The team-specific training should come from the new manager’s direct supervisor. They may not be aware of exactly how the team operates on a daily basis, but they’re fully immersed in how the team aligns with the rest of the department or company. They can advise on strategy, goals, and how the team’s success will be measured.

As well as creating a clean, high-level document, we encourage companies to make this person’s time available. 30 minutes or an hour every few weeks, for the first few months, could make all the difference in getting the new manager up and running.

HR knowledge

Job #2 – HR knowledge

Businesses have dedicated HR functions for a reason: they are vitally important to long-term success. However, every manager should be familiar with the HR fundamentals as they pertain to their team. This could include:

  • Company policies around salaries, pensions, and terminating contracts
  • Performance reviews and promotions
  • Conflict resolution and managing problematic employees
  • Hiring practices, company culture and recruitment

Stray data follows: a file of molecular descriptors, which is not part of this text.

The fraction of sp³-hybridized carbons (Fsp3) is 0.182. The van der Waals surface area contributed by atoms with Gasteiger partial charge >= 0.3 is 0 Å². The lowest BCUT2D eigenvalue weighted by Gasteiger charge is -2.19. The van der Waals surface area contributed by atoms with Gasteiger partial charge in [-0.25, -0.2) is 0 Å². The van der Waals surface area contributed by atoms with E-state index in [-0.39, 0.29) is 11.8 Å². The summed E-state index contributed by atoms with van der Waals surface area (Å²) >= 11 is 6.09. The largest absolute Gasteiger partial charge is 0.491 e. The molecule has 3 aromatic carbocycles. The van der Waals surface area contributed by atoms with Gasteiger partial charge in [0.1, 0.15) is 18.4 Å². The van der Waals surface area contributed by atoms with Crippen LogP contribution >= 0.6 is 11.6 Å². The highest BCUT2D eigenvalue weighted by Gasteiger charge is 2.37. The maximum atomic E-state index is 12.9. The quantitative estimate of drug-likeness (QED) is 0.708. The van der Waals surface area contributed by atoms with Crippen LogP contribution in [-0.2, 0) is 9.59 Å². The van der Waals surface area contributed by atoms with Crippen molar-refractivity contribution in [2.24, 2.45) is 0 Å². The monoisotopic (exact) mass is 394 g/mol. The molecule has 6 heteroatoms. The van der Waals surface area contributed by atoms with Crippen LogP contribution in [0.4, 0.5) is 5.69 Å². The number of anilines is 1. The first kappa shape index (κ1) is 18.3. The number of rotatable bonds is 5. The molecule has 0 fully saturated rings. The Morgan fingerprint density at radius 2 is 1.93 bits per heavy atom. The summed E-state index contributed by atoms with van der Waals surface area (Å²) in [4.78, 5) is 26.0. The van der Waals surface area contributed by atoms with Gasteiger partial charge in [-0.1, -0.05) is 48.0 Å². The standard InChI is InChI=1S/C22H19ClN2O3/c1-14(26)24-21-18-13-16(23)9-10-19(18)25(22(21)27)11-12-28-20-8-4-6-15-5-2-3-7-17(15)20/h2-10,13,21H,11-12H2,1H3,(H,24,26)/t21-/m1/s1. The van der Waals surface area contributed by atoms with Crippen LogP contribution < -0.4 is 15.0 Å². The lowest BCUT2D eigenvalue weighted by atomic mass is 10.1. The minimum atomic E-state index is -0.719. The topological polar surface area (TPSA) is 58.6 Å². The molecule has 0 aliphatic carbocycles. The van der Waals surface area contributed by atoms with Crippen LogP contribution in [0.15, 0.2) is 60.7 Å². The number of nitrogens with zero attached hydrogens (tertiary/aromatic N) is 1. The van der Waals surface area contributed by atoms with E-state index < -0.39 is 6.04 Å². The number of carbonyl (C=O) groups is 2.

• Rules regarding vacation, compassionate leave, and sick pay

What this boils down to is that when an employee comes to your new manager for advice, or with a problem, they can solve it for them. Perhaps more crucially, a robust understanding of HR allows managers to fight on their employees’ behalfs for things like raises and promotions.

How to coach HR knowledge

We recommend getting members of the HR team to put together a resource which can be shared with managers at different levels. It can be as simple as a PowerPoint presentation or Intranet page for new managers to reference.

Ideally this will answer many of the common questions around contracts, reviews, conflicts, hiring and time away from work (as listed above) as well as contact information for more complex problems. Even if it’s as simple as “call HR”, giving new managers this point of contact for when they’re lost or hesitant can be extremely reassuring.

New managers should read through this documentation and then reference it directly whenever HR-related issues arise.

Soft skills & emotional intelligence

Job #3 – Soft skills & emotional intelligence

Emotional intelligence (EQ) is now considered one of, if not the most important skills for managers. The ability to connect with team members, engage in emotionally complex conversations, manage conflicts and recognize the signs that team members are struggling—these are all hallmarks of an emotionally intelligent and empathetic manager.